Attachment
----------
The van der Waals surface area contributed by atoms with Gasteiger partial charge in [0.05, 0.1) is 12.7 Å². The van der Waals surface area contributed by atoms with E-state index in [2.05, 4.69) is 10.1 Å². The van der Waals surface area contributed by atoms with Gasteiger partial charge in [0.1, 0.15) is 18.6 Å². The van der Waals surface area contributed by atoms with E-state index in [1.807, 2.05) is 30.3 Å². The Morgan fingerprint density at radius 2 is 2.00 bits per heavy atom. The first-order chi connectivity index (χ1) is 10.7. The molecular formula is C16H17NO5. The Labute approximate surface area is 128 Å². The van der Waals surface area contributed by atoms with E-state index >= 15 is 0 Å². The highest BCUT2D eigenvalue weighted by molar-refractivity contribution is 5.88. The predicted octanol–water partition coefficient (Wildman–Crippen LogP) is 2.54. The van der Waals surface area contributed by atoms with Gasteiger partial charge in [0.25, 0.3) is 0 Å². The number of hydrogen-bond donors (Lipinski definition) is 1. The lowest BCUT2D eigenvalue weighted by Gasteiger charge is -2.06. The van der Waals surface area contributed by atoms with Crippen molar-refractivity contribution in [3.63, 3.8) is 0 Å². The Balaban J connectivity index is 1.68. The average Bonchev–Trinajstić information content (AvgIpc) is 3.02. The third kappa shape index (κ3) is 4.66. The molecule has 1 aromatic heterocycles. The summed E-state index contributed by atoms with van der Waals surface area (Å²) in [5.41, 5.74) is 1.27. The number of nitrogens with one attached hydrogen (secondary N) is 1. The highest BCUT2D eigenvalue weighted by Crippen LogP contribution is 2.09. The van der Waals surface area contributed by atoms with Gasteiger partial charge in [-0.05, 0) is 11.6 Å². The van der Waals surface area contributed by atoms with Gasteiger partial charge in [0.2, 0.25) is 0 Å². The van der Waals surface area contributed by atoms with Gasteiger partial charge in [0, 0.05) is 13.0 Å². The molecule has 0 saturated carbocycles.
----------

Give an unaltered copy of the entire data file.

The van der Waals surface area contributed by atoms with Gasteiger partial charge in [0.05, 0.1) is 12.7 Å². The van der Waals surface area contributed by atoms with E-state index in [2.05, 4.69) is 10.1 Å². The van der Waals surface area contributed by atoms with Gasteiger partial charge in [0.1, 0.15) is 18.6 Å². The van der Waals surface area contributed by atoms with E-state index in [1.807, 2.05) is 30.3 Å². The Morgan fingerprint density at radius 2 is 2.00 bits per heavy atom. The first-order chi connectivity index (χ1) is 10.7. The molecular formula is C16H17NO5. The Labute approximate surface area is 128 Å². The van der Waals surface area contributed by atoms with E-state index >= 15 is 0 Å². The highest BCUT2D eigenvalue weighted by molar-refractivity contribution is 5.88. The predicted octanol–water partition coefficient (Wildman–Crippen LogP) is 2.54. The van der Waals surface area contributed by atoms with Gasteiger partial charge in [0.25, 0.3) is 0 Å². The number of hydrogen-bond donors (Lipinski definition) is 1. The lowest BCUT2D eigenvalue weighted by Gasteiger charge is -2.06. The van der Waals surface area contributed by atoms with Crippen molar-refractivity contribution in [3.63, 3.8) is 0 Å². The Balaban J connectivity index is 1.68. The average Bonchev–Trinajstić information content (AvgIpc) is 3.02. The third kappa shape index (κ3) is 4.66. The molecule has 1 aromatic heterocycles. The summed E-state index contributed by atoms with van der Waals surface area (Å²) in [5.41, 5.74) is 1.27. The number of nitrogens with one attached hydrogen (secondary N) is 1. The highest BCUT2D eigenvalue weighted by Crippen LogP contribution is 2.09. The van der Waals surface area contributed by atoms with Gasteiger partial charge in [-0.05, 0) is 11.6 Å². The van der Waals surface area contributed by atoms with Gasteiger partial charge in [0.2, 0.25) is 0 Å². The van der Waals surface area contributed by atoms with Gasteiger partial charge in [0, 0.05) is 13.0 Å². The molecule has 0 saturated carbocycles.